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Chondrocalcinosis, osteophytes and osteoarthritis
  1. K D Brandt
  1. Indiana University School of Medicine; Indiana University Multipurpose Arthritis and Musculoskeletal Diseases Center, 1110 West Michigan Street, Room 545, Indianapolis IN 46202, USA
  1. Correspondence to:
    Professor K D Brandt;

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Crystals, spurs, and osteoarthritis

Association between OA and chondrocalcinosis

An association between osteoarthritis (OA) and radiographic evidence of chondrocalcinosis (CC) has been recognised for years. Crystals of calcium pyrophosphate dihydrate (CPPD) may be found in synovial fluid from patients with OA who are relatively asymptomatic as well as from those who are experiencing an acute flare up of joint pain due to an attack of pseudogout. Whether CC is the cause of OA in such people or develops as a result of changes in metabolism of the chondrocyte or in the extracellular matrix of the articular cartilage is unclear. In any event, conditions associated with CC, such as hyperparathyroidism, Wilson’s disease, and haemochromatosis, are well recognised causes of “secondary” OA.1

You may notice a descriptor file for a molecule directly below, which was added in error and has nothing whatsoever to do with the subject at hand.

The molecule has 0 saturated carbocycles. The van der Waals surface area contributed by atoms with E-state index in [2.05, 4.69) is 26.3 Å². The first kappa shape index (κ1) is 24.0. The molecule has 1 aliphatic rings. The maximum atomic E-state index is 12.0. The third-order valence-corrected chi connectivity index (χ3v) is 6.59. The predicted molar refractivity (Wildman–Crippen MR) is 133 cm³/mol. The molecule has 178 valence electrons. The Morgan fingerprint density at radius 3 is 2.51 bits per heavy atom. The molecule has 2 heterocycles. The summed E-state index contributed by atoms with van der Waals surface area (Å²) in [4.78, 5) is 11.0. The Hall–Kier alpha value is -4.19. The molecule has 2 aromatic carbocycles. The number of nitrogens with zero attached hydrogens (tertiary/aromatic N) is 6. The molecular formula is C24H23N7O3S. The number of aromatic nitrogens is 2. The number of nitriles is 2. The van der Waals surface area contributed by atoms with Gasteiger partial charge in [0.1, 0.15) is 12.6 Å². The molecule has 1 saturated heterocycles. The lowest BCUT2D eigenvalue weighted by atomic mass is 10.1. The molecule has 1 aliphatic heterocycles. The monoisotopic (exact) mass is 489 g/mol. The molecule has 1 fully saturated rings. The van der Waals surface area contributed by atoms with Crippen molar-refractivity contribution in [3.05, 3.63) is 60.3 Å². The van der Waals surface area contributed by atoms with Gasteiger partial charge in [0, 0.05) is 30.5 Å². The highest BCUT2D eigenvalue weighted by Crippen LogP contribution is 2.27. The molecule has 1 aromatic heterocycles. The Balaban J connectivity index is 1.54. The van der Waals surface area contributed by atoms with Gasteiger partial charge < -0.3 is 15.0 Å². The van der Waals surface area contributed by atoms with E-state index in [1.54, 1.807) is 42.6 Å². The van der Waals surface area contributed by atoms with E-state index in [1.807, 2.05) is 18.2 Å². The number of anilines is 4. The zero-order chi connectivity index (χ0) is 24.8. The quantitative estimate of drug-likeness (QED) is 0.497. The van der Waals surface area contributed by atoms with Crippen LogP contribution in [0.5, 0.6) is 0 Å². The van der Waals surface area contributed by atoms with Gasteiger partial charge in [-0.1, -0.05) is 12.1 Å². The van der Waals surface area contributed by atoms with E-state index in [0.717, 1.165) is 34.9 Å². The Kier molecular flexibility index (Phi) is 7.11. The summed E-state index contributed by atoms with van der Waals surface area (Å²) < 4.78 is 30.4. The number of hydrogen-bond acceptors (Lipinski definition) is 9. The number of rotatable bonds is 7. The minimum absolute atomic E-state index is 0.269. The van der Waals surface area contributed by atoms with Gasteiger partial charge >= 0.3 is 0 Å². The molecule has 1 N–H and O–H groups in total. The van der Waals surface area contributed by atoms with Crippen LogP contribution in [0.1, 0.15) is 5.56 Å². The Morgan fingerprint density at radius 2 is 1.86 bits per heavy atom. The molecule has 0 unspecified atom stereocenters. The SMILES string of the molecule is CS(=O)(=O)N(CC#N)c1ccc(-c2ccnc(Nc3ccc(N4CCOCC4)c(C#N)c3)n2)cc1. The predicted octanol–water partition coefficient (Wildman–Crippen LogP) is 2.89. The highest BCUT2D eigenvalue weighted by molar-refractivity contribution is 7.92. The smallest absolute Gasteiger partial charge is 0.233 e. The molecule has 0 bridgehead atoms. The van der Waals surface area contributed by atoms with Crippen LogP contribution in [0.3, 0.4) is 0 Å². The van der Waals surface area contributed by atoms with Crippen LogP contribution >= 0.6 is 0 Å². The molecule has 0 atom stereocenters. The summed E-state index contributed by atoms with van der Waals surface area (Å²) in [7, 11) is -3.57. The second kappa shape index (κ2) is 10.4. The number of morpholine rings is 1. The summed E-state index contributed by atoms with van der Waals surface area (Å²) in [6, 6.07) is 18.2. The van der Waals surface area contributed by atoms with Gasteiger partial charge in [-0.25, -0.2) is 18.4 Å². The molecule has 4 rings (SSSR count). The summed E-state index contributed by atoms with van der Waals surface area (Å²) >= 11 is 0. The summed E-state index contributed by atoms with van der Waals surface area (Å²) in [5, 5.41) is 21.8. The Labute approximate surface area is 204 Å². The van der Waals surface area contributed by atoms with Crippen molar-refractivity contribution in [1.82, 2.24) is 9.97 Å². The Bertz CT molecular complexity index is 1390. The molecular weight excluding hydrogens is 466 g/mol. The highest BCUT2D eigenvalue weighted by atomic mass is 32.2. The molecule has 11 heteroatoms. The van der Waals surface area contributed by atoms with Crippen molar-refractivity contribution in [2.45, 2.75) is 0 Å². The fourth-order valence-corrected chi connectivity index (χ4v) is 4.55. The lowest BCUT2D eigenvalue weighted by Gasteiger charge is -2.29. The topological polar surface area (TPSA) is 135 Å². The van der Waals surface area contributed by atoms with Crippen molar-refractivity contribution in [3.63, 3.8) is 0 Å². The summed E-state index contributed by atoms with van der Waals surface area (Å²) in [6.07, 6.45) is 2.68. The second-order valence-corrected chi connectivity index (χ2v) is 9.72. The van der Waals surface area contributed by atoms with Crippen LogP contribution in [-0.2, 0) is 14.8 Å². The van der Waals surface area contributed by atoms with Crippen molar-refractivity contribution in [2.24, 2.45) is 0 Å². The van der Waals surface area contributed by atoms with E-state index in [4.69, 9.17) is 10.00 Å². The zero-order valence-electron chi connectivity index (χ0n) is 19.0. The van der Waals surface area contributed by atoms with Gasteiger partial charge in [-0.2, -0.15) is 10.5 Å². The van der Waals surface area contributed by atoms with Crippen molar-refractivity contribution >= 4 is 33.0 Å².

Chondrocytes from patients with OA who do not exhibit CC produce as much pyrophosphate as those from the cartilage of patients with CPPD disease.2 Furthermore, chondrocytes from human OA cartilage exhibit increased sensitivity to transforming growth factor β (TGFβ), which has been shown to induce osteophyte formation in murine knee joints, an effect not seen with insulin-like growth factor 1.3 TGFβ also stimulates the secretion of pyrophosphate by chondrocytes, predisposing to formation of pericellular CPPD crystals; the phagocytosis of which results in the synthesis of matrix metalloproteinases by chondrocytes.4 These enzymes participate directly in the breakdown of the extracellular matrix of the cartilage and activate latent proenzymes and growth factors that cause further structural damage. Calcium crystals also decrease the synthesis of proteinase inhibitors, such as tissue inhibitors of metalloproteinases, exacerbating tissue damage.4

In addition to the effects of CPPD crystals on cartilage cited above, calcium crystals may produce direct mechanical damage to articular cartilage. Addition of CPPD crystals to the solution bathing cartilage plugs that were subjected to mechanical wear in vitro increased proteoglycan loss from the cartilage matrix, …

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